It is said that traditional international public law is state-centric and concerns mostly State obligations and responsibility. For this, it excluded corporate actors from any accountability mechanism, even when the corporations contribute to armed conflicts and international crimes. International law does not provide a clear definition of what amounts to “subjects” under this set of rules or criteria for how to determine legal personality. At the same time, some branches of international public law directly regulate corporate actions, namely international economic law and international humanitarian law. Conversely, international courts and tribunals have accepted the corporate jus standi, in some instances to defend corporate “human rights” or in other cases to allow corporations to defend their economic interest against States. Yet, States and individuals cannot bring claims against corporations before any international mechanism. Ultimately, the international regulatory framework impedes the rights of victims and communities while allowing for greater protection of corporate interest. This article challenges this doctrine by demonstrating that international law can and should apply to corporations, and prosecutions against international crimes should be part of transitional justice and dealing with the past.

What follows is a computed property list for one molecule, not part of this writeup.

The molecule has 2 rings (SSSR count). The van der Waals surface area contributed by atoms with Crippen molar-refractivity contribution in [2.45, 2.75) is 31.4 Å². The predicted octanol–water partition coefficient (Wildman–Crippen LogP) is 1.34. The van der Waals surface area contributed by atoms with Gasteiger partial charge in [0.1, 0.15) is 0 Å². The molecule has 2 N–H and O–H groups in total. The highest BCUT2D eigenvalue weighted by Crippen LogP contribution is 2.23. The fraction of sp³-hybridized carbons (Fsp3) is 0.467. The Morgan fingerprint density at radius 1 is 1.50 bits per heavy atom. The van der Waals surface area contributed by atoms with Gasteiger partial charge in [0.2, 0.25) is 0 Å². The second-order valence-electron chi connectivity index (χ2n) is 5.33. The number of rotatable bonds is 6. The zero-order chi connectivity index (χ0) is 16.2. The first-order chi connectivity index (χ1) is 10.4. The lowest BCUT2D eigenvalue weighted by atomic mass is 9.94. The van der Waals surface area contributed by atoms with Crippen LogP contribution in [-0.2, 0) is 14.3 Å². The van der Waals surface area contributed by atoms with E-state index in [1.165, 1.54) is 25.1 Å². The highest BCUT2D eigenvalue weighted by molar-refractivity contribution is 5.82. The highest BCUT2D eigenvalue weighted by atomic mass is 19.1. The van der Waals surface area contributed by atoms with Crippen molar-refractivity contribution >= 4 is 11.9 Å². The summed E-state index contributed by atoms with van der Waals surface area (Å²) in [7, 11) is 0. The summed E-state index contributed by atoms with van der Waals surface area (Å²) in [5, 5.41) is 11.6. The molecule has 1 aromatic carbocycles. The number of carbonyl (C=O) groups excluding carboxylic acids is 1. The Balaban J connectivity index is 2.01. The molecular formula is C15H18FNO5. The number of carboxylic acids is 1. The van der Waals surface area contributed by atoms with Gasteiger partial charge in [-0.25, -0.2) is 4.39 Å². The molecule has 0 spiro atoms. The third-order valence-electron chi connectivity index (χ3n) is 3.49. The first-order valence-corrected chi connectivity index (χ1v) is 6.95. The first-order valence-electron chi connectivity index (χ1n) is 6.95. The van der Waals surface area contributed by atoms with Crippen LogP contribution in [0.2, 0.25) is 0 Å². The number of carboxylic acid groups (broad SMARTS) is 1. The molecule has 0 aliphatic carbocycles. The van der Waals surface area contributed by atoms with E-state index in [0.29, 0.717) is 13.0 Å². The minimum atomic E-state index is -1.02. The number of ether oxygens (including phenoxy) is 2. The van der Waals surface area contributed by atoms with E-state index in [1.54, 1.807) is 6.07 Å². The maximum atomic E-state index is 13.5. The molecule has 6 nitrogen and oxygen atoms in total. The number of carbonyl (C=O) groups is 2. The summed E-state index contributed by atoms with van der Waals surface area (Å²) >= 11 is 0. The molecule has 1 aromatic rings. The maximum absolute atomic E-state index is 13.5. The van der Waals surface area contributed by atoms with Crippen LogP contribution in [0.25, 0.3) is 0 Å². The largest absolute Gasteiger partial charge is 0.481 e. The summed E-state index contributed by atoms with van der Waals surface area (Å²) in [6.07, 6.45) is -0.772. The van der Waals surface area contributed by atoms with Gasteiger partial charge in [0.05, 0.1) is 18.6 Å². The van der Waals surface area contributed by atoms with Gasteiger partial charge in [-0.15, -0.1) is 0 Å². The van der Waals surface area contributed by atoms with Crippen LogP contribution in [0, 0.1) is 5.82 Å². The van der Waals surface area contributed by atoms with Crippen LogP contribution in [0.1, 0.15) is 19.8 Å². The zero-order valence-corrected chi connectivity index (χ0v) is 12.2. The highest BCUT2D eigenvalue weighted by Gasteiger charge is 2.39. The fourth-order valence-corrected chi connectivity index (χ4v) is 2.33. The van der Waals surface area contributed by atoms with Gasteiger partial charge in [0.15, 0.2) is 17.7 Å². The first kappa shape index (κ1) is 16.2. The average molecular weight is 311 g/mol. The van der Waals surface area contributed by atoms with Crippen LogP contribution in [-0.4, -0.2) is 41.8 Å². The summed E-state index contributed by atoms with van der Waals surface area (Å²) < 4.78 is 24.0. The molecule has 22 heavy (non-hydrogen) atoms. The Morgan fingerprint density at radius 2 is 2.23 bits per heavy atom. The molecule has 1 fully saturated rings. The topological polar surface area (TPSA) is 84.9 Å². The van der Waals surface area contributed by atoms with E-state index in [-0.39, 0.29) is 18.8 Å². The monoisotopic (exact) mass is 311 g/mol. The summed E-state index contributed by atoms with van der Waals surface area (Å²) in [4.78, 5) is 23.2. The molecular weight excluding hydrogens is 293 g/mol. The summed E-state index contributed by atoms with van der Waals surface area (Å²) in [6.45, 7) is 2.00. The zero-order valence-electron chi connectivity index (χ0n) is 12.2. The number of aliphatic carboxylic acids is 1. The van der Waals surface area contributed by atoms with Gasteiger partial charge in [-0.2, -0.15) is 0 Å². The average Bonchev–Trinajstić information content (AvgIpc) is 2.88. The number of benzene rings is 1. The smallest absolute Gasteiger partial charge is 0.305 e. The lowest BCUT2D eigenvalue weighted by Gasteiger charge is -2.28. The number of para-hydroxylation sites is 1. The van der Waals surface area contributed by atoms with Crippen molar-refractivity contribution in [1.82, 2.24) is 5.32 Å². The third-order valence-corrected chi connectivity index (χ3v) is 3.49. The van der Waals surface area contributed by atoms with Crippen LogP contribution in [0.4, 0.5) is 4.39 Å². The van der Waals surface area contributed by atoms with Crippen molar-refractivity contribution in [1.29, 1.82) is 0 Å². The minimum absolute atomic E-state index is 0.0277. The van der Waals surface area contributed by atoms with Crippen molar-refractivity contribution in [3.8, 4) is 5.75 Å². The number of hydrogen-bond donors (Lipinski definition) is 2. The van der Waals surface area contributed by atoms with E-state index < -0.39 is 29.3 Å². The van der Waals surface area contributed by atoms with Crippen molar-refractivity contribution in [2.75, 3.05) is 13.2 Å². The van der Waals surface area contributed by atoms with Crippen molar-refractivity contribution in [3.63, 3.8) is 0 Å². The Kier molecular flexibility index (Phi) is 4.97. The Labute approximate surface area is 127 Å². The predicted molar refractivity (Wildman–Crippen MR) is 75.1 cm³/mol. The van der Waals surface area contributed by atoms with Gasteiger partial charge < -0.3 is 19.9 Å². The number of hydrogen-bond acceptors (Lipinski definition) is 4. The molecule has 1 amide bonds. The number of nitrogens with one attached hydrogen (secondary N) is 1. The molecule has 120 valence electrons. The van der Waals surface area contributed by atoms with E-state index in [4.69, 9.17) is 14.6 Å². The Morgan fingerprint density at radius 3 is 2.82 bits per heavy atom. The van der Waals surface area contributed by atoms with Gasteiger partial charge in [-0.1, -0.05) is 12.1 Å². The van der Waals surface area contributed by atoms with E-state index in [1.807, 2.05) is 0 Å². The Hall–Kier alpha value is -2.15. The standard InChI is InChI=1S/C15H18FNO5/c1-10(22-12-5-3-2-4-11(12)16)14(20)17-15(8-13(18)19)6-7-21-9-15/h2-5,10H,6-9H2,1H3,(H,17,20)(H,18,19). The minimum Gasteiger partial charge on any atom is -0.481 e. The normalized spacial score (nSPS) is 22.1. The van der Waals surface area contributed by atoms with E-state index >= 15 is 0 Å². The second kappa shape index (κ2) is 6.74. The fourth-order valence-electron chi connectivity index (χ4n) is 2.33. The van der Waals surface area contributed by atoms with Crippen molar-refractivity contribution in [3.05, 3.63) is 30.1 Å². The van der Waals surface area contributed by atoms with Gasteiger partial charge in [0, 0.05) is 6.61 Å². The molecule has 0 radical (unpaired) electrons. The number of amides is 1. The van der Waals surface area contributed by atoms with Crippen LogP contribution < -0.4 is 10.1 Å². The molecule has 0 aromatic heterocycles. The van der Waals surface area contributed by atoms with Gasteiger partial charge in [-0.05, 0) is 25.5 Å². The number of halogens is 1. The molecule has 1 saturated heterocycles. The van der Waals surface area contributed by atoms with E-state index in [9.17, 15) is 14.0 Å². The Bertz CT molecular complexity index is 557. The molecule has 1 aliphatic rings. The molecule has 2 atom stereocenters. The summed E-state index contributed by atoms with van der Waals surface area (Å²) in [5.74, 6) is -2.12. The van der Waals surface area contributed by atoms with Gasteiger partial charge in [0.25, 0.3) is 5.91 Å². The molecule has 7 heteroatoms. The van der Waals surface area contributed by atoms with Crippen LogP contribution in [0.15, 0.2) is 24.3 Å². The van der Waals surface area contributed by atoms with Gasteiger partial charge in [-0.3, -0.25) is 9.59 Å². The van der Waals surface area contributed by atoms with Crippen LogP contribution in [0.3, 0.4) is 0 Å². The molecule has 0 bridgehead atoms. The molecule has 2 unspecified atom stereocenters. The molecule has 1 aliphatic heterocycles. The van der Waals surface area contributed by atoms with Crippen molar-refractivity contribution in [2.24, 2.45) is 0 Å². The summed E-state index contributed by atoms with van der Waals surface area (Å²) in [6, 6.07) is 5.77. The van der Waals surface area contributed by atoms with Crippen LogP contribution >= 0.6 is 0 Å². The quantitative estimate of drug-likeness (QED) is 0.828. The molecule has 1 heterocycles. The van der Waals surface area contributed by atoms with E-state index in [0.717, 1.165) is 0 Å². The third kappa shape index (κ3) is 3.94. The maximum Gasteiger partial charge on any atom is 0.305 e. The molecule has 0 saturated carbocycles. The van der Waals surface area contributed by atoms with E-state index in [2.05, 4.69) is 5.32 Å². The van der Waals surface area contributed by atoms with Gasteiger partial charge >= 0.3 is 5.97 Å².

Business, Human Rights, and Transitional Justice: Overcoming the Regulatory Dysfunction of International Law,
10 Global Bus. L. Rev.
available at https://engagedscholarship.csuohio.edu/gblr/vol10/iss1/6